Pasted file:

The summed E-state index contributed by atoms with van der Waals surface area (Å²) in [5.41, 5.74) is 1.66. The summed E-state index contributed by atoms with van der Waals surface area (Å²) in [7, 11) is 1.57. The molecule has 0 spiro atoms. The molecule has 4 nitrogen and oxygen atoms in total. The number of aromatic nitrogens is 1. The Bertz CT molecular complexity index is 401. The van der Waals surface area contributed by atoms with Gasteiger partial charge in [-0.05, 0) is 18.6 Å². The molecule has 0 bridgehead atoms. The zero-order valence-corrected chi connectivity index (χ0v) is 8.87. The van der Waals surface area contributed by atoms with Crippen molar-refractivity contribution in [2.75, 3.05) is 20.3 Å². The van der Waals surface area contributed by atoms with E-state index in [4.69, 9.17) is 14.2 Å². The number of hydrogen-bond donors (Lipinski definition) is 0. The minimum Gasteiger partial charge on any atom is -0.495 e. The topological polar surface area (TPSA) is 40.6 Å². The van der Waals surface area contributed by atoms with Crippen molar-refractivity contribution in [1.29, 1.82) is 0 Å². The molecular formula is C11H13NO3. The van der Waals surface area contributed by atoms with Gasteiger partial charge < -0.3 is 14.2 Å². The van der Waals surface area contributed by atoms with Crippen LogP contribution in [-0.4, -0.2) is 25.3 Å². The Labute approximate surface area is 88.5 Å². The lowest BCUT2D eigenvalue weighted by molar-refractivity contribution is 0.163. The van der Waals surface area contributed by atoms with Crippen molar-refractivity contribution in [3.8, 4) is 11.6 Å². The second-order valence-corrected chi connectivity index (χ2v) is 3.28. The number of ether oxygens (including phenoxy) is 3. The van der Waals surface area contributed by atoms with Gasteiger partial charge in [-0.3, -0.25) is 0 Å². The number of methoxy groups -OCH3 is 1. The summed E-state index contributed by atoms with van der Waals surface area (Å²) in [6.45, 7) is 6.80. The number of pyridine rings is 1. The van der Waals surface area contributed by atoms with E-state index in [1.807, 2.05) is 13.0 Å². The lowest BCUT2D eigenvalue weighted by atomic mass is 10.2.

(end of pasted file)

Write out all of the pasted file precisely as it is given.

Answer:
The summed E-state index contributed by atoms with van der Waals surface area (Å²) in [5.41, 5.74) is 1.66. The summed E-state index contributed by atoms with van der Waals surface area (Å²) in [7, 11) is 1.57. The molecule has 0 spiro atoms. The molecule has 4 nitrogen and oxygen atoms in total. The number of aromatic nitrogens is 1. The Bertz CT molecular complexity index is 401. The van der Waals surface area contributed by atoms with Gasteiger partial charge in [-0.05, 0) is 18.6 Å². The molecule has 0 bridgehead atoms. The zero-order valence-corrected chi connectivity index (χ0v) is 8.87. The van der Waals surface area contributed by atoms with Crippen molar-refractivity contribution in [2.75, 3.05) is 20.3 Å². The van der Waals surface area contributed by atoms with E-state index in [4.69, 9.17) is 14.2 Å². The number of hydrogen-bond donors (Lipinski definition) is 0. The minimum Gasteiger partial charge on any atom is -0.495 e. The topological polar surface area (TPSA) is 40.6 Å². The van der Waals surface area contributed by atoms with Crippen molar-refractivity contribution in [1.29, 1.82) is 0 Å². The molecular formula is C11H13NO3. The van der Waals surface area contributed by atoms with Gasteiger partial charge < -0.3 is 14.2 Å². The van der Waals surface area contributed by atoms with Crippen LogP contribution in [-0.4, -0.2) is 25.3 Å². The Labute approximate surface area is 88.5 Å². The lowest BCUT2D eigenvalue weighted by molar-refractivity contribution is 0.163. The van der Waals surface area contributed by atoms with Crippen molar-refractivity contribution in [3.8, 4) is 11.6 Å². The second-order valence-corrected chi connectivity index (χ2v) is 3.28. The number of ether oxygens (including phenoxy) is 3. The van der Waals surface area contributed by atoms with Gasteiger partial charge in [-0.3, -0.25) is 0 Å². The number of methoxy groups -OCH3 is 1. The summed E-state index contributed by atoms with van der Waals surface area (Å²) in [6.45, 7) is 6.80. The number of pyridine rings is 1. The van der Waals surface area contributed by atoms with E-state index in [1.807, 2.05) is 13.0 Å². The lowest BCUT2D eigenvalue weighted by atomic mass is 10.2.